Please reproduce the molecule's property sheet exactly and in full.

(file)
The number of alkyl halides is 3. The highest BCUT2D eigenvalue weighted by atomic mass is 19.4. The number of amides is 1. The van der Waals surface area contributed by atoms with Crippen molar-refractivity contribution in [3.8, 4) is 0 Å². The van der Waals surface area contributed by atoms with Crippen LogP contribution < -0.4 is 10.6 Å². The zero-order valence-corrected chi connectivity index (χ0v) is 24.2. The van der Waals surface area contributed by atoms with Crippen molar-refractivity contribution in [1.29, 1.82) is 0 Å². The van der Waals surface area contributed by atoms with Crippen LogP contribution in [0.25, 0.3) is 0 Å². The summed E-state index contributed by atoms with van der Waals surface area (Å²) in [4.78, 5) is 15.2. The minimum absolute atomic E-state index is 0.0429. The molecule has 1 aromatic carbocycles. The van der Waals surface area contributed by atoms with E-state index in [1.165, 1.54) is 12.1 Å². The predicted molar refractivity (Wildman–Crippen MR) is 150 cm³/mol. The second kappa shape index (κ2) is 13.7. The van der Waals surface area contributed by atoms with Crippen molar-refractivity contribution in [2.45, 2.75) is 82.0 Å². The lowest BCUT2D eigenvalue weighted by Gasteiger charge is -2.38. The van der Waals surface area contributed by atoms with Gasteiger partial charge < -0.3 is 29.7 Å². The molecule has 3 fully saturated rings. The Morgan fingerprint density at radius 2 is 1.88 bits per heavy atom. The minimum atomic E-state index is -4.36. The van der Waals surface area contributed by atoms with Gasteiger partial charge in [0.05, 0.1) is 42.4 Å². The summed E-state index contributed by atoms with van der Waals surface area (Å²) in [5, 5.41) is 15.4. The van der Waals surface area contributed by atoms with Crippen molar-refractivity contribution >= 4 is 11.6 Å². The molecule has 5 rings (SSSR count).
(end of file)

The number of alkyl halides is 3. The highest BCUT2D eigenvalue weighted by atomic mass is 19.4. The number of amides is 1. The van der Waals surface area contributed by atoms with Crippen molar-refractivity contribution in [3.8, 4) is 0 Å². The van der Waals surface area contributed by atoms with Crippen LogP contribution < -0.4 is 10.6 Å². The zero-order valence-corrected chi connectivity index (χ0v) is 24.2. The van der Waals surface area contributed by atoms with Crippen molar-refractivity contribution in [1.29, 1.82) is 0 Å². The van der Waals surface area contributed by atoms with Crippen LogP contribution in [0.25, 0.3) is 0 Å². The summed E-state index contributed by atoms with van der Waals surface area (Å²) in [4.78, 5) is 15.2. The minimum absolute atomic E-state index is 0.0429. The molecule has 1 aromatic carbocycles. The van der Waals surface area contributed by atoms with E-state index in [1.165, 1.54) is 12.1 Å². The predicted molar refractivity (Wildman–Crippen MR) is 150 cm³/mol. The second kappa shape index (κ2) is 13.7. The van der Waals surface area contributed by atoms with Crippen molar-refractivity contribution in [2.45, 2.75) is 82.0 Å². The lowest BCUT2D eigenvalue weighted by Gasteiger charge is -2.38. The van der Waals surface area contributed by atoms with Gasteiger partial charge < -0.3 is 29.7 Å². The molecule has 3 fully saturated rings. The Morgan fingerprint density at radius 2 is 1.88 bits per heavy atom. The minimum atomic E-state index is -4.36. The van der Waals surface area contributed by atoms with Gasteiger partial charge in [0.05, 0.1) is 42.4 Å². The summed E-state index contributed by atoms with van der Waals surface area (Å²) in [5, 5.41) is 15.4. The van der Waals surface area contributed by atoms with Crippen molar-refractivity contribution >= 4 is 11.6 Å². The molecule has 5 rings (SSSR count).